During the Qing Dynasty, the Manchus gradually adopted two-character Chinese given names (but not family names), and used Manchu transcription of them. We can find a tendency to leave a space between two syllables of the name of an exalted personage in the Manchu script and to stick them together for common people. For example, the real name of the Qianlong Emperor was Hung li, which was derived from the Chinese name Hongli (弘曆). Certain combinations of Chinese sounds that never appeared at native Manchu terms make it difficult to determine syllable boundaries. The Manchus introduced what is called "Mongolian Sibe Syllable Boundary Marker" in Unicode. As the name says, it is formalized in the Sibe script but can also be found in Manchu literature. The marker represented as the grapheme of the middle form of letter A is put on a syllable boundary so that we can distinguish Guangying (Guwang'ing) from Guanjing (Guwanging), etc.

Clan names

《The Comprehensive Book of the Eight Manchurian Banners' Surname-Clans (八旗满洲氏族通谱, ᠵᠠᡴᡡᠨ
Jakūn Gūsai Manjusai Mukūn Hala be Uheri Ejehe Bithe
)》 p.33

Like the Mongols, the Manchus were simply called by given name but they had their own clan names (hala in Manchu). Hala consisted of several mukūn, the unit of exogamy. Unlike hala, mukūn did not have corresponding names.

The Comprehensive Book of the Eight Manchurian Banners' Surname-Clans (八旗滿洲氏族通譜 Baqi Manzhou Zhizu Tongpu), compiled in the middle 18th century, records many Manchu clan names. Among more than a thousand names, about 600 names are the Manchus'.

Gioro, a major clan name, is one of the few hala that has various variants such as Irgen, Silin and Šušu, possibly to distinguish from the imperial family name Aisin-Gioro. Since the mid-to-late Qing Dynasty, Manchus have increasingly adopted Han Chinese surnames, and today, very few Manchus bear traditional Manchu family names.

See also


  1. ^ e.g. Nadanju (70 in Manchu), Susai (5 in Manchu), Liošici (67, a Mandarin homophone) and Bašinu (85, a Mandarin homophone)[2]
  2. ^ e.g. Dorgon (badger) and Arsalan (lion)[1]


  1. ^ a b c Aisin Gioro 2004, p. 979
  2. ^ a b c d e Elliott 2001, p. 243
  3. ^ a b Aisin Gioro 2004, p. 978
  4. ^ Toh, Hoong Teik (2005). Materials for a Genealogy of the Niohuru Clan: With Introductory Remarks on Manchu Onomastics. Vol. 10 of Aetas Manjurica. Otto Harrassowitz Verlag. pp. 34, 35, 36. ISBN 3447051965. ISSN 0931-282X.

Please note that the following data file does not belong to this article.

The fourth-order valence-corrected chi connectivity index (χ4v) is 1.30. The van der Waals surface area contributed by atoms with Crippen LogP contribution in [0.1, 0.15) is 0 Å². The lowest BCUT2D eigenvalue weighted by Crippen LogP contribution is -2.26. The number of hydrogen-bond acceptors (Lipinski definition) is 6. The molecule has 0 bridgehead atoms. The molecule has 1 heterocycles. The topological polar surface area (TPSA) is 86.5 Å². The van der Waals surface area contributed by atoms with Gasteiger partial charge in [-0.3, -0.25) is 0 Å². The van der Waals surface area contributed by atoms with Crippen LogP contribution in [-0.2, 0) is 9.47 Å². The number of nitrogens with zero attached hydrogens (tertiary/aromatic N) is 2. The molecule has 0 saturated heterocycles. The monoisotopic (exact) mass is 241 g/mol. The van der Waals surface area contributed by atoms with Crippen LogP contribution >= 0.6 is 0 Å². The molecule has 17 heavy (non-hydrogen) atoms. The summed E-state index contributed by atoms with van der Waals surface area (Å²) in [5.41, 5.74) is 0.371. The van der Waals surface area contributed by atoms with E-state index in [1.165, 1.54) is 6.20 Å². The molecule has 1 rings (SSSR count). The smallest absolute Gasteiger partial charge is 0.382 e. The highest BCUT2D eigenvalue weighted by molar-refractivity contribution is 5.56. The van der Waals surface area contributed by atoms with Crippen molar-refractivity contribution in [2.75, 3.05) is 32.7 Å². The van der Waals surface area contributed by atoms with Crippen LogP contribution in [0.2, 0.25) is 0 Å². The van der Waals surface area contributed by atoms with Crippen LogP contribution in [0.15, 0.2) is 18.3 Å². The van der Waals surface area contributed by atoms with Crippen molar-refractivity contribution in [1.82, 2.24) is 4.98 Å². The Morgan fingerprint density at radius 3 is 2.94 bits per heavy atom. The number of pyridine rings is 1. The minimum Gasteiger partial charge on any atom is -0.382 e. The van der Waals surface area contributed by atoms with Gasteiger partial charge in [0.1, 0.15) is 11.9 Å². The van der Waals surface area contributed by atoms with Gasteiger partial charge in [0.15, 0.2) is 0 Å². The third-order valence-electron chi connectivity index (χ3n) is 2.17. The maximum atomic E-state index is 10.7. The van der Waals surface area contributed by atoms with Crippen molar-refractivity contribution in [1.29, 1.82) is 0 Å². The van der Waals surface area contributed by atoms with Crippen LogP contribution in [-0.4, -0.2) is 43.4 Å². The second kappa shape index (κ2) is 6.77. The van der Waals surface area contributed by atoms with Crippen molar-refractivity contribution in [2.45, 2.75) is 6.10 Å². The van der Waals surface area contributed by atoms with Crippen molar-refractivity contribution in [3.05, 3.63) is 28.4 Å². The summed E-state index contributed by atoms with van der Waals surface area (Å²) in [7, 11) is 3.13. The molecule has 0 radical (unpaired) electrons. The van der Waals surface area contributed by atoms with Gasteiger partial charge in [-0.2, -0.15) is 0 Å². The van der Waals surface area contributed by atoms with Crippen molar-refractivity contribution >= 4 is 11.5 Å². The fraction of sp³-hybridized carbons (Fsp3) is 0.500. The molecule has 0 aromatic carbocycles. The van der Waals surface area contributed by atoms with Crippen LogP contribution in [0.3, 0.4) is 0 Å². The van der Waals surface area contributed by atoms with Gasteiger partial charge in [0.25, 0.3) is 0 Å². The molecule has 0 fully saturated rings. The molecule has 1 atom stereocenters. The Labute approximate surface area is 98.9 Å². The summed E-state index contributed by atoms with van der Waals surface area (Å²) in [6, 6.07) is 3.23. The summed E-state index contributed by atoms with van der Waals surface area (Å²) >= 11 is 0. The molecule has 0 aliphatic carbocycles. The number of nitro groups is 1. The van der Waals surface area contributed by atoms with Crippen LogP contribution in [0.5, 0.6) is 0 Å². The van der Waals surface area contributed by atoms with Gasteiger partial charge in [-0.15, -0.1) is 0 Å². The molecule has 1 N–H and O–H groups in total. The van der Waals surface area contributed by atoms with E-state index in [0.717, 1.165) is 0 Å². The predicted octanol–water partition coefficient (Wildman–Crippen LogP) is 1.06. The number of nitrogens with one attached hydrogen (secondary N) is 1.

5. ^ Toh, Hoong Teik (2005). Materials for a Genealogy of the Niohuru Clan: With Introductory Remarks on Manchu Onomastics. Vol. 10 of Aetas Manjurica. Otto Harrassowitz Verlag. p. 31. ISBN 3447051965. ISSN 0931-282X.
  6. ^ Elliott, Mark C. (2001). The Manchu Way: The Eight Banners and Ethnic Identity in Late Imperial China. Stanford University Press. pp. 242–. ISBN 978-0-8047-4684-7.
  7. ^ Pamela Kyle Crossley (15 February 2000). A Translucent Mirror: History and Identity in Qing Imperial Ideology. University of California Press. pp. 172–. ISBN 978-0-520-92884-8.
  8. ^ FREDERIC WAKEMAN JR. (1985). The Great Enterprise: The Manchu Reconstruction of Imperial Order in Seventeenth-century China. University of California Press. pp. 49–. ISBN 978-0-520-04804-1.
  9. ^ Frederic Wakeman (1 January 1977). Fall of Imperial China. Simon and Schuster. pp. 83–. ISBN 978-0-02-933680-9.
  10. ^ Evelyn S. Rawski (15 November 1998). The Last Emperors: A Social History of Qing Imperial Institutions. University of California Press. pp. 99–. ISBN 978-0-520-92679-0. nikan mandahai.
  11. ^ FREDERIC WAKEMAN JR. (1985). The Great Enterprise: The Manchu Reconstruction of Imperial Order in Seventeenth-century China. University of California Press. pp. 902–. ISBN 978-0-520-04804-1.
  12. ^ Adam Yuen-chung Lui (1 January 1989). Two Rulers in One Reign: Dorgon and Shun-chih, 1644-1660. Faculty of Asian Studies, Australian National University. pp. 41, 46. ISBN 978-0-7315-0654-5.
  13. ^ Serie orientale Roma. Istituto italiano per il Medio ed Estremo Oriente. 1970. p. 174.